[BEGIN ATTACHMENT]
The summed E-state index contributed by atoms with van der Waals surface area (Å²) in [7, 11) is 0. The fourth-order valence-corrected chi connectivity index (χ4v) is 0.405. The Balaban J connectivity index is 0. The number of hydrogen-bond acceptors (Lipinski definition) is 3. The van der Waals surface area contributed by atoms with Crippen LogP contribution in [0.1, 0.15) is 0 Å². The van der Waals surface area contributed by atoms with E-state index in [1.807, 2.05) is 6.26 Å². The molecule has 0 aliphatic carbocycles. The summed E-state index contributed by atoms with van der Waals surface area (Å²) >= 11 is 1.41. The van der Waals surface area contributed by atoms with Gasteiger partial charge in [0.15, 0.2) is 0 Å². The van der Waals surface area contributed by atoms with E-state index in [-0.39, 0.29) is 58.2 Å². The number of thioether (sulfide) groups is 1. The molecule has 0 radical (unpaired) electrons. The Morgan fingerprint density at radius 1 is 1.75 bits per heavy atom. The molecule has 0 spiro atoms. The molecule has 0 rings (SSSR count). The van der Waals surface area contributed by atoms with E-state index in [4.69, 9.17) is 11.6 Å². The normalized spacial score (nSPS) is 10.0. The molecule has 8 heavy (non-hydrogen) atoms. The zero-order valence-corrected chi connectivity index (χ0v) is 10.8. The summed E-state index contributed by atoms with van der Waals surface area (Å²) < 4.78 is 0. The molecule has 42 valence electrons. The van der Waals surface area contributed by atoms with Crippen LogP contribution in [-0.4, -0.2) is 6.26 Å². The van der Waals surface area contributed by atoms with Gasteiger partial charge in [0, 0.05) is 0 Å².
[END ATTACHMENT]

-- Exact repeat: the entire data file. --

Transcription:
The summed E-state index contributed by atoms with van der Waals surface area (Å²) in [7, 11) is 0. The fourth-order valence-corrected chi connectivity index (χ4v) is 0.405. The Balaban J connectivity index is 0. The number of hydrogen-bond acceptors (Lipinski definition) is 3. The van der Waals surface area contributed by atoms with Crippen LogP contribution in [0.1, 0.15) is 0 Å². The van der Waals surface area contributed by atoms with E-state index in [1.807, 2.05) is 6.26 Å². The molecule has 0 aliphatic carbocycles. The summed E-state index contributed by atoms with van der Waals surface area (Å²) >= 11 is 1.41. The van der Waals surface area contributed by atoms with Gasteiger partial charge in [0.15, 0.2) is 0 Å². The van der Waals surface area contributed by atoms with E-state index in [-0.39, 0.29) is 58.2 Å². The number of thioether (sulfide) groups is 1. The molecule has 0 radical (unpaired) electrons. The Morgan fingerprint density at radius 1 is 1.75 bits per heavy atom. The molecule has 0 spiro atoms. The molecule has 0 rings (SSSR count). The van der Waals surface area contributed by atoms with E-state index in [4.69, 9.17) is 11.6 Å². The normalized spacial score (nSPS) is 10.0. The molecule has 8 heavy (non-hydrogen) atoms. The zero-order valence-corrected chi connectivity index (χ0v) is 10.8. The summed E-state index contributed by atoms with van der Waals surface area (Å²) < 4.78 is 0. The molecule has 42 valence electrons. The van der Waals surface area contributed by atoms with Crippen LogP contribution in [-0.4, -0.2) is 6.26 Å². The van der Waals surface area contributed by atoms with Gasteiger partial charge in [0, 0.05) is 0 Å².